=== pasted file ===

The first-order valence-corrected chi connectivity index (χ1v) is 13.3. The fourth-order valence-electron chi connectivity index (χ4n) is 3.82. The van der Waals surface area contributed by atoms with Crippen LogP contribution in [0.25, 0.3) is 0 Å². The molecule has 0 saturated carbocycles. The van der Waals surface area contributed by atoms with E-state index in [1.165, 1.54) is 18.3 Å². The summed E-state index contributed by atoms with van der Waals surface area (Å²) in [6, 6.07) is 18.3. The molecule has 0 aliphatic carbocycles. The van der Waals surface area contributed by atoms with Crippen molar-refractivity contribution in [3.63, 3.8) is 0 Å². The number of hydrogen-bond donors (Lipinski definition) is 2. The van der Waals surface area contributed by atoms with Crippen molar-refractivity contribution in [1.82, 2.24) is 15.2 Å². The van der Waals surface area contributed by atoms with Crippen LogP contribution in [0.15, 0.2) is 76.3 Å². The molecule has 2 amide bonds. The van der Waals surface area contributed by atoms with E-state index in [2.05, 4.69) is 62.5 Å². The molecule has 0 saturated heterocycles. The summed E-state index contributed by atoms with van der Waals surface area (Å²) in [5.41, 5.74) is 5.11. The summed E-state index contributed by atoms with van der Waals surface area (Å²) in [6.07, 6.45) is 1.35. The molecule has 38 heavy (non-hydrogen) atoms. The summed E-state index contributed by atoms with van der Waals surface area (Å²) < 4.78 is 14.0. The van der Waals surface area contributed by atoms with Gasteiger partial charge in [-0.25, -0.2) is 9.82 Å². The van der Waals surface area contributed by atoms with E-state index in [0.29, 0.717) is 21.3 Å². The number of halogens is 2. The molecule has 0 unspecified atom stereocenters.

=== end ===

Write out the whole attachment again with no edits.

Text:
The first-order valence-corrected chi connectivity index (χ1v) is 13.3. The fourth-order valence-electron chi connectivity index (χ4n) is 3.82. The van der Waals surface area contributed by atoms with Crippen LogP contribution in [0.25, 0.3) is 0 Å². The molecule has 0 saturated carbocycles. The van der Waals surface area contributed by atoms with E-state index in [1.165, 1.54) is 18.3 Å². The summed E-state index contributed by atoms with van der Waals surface area (Å²) in [6, 6.07) is 18.3. The molecule has 0 aliphatic carbocycles. The van der Waals surface area contributed by atoms with Crippen molar-refractivity contribution in [3.63, 3.8) is 0 Å². The number of hydrogen-bond donors (Lipinski definition) is 2. The van der Waals surface area contributed by atoms with Crippen molar-refractivity contribution in [1.82, 2.24) is 15.2 Å². The van der Waals surface area contributed by atoms with Crippen LogP contribution in [0.15, 0.2) is 76.3 Å². The molecule has 2 amide bonds. The van der Waals surface area contributed by atoms with E-state index in [2.05, 4.69) is 62.5 Å². The molecule has 0 saturated heterocycles. The summed E-state index contributed by atoms with van der Waals surface area (Å²) in [5.41, 5.74) is 5.11. The summed E-state index contributed by atoms with van der Waals surface area (Å²) in [6.07, 6.45) is 1.35. The molecule has 38 heavy (non-hydrogen) atoms. The summed E-state index contributed by atoms with van der Waals surface area (Å²) < 4.78 is 14.0. The van der Waals surface area contributed by atoms with Gasteiger partial charge in [-0.25, -0.2) is 9.82 Å². The van der Waals surface area contributed by atoms with E-state index in [0.29, 0.717) is 21.3 Å². The number of halogens is 2. The molecule has 0 unspecified atom stereocenters.